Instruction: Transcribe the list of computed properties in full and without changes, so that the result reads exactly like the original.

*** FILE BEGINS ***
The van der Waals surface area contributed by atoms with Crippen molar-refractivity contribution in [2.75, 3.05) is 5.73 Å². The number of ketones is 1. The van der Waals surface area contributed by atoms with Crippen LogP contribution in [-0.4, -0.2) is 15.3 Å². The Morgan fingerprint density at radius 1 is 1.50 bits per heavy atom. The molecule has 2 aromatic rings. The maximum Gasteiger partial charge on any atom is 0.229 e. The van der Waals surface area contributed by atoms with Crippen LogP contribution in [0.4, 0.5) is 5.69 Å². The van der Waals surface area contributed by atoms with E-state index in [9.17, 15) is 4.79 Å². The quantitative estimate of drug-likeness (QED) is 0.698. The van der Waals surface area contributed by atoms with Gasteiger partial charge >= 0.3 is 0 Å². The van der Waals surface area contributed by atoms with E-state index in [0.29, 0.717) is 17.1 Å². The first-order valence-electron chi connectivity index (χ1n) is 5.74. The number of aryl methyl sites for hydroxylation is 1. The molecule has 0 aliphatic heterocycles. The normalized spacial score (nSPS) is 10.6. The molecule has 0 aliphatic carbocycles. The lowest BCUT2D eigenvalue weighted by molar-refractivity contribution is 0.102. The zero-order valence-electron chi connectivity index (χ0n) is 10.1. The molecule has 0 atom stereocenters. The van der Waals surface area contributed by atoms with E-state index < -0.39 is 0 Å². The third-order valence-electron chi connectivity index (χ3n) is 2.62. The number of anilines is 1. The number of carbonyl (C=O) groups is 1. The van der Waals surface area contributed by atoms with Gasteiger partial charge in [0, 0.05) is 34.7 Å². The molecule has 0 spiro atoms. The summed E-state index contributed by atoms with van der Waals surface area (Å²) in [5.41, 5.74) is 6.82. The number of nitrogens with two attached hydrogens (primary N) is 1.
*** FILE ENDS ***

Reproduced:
The van der Waals surface area contributed by atoms with Crippen molar-refractivity contribution in [2.75, 3.05) is 5.73 Å². The number of ketones is 1. The van der Waals surface area contributed by atoms with Crippen LogP contribution in [-0.4, -0.2) is 15.3 Å². The Morgan fingerprint density at radius 1 is 1.50 bits per heavy atom. The molecule has 2 aromatic rings. The maximum Gasteiger partial charge on any atom is 0.229 e. The van der Waals surface area contributed by atoms with Crippen LogP contribution in [0.4, 0.5) is 5.69 Å². The van der Waals surface area contributed by atoms with E-state index in [9.17, 15) is 4.79 Å². The quantitative estimate of drug-likeness (QED) is 0.698. The van der Waals surface area contributed by atoms with Gasteiger partial charge >= 0.3 is 0 Å². The van der Waals surface area contributed by atoms with E-state index in [0.29, 0.717) is 17.1 Å². The first-order valence-electron chi connectivity index (χ1n) is 5.74. The number of aryl methyl sites for hydroxylation is 1. The molecule has 0 aliphatic heterocycles. The normalized spacial score (nSPS) is 10.6. The molecule has 0 aliphatic carbocycles. The lowest BCUT2D eigenvalue weighted by molar-refractivity contribution is 0.102. The zero-order valence-electron chi connectivity index (χ0n) is 10.1. The molecule has 0 atom stereocenters. The van der Waals surface area contributed by atoms with E-state index < -0.39 is 0 Å². The third-order valence-electron chi connectivity index (χ3n) is 2.62. The number of anilines is 1. The number of carbonyl (C=O) groups is 1. The van der Waals surface area contributed by atoms with Gasteiger partial charge in [0, 0.05) is 34.7 Å². The molecule has 0 spiro atoms. The summed E-state index contributed by atoms with van der Waals surface area (Å²) in [5.41, 5.74) is 6.82. The number of nitrogens with two attached hydrogens (primary N) is 1.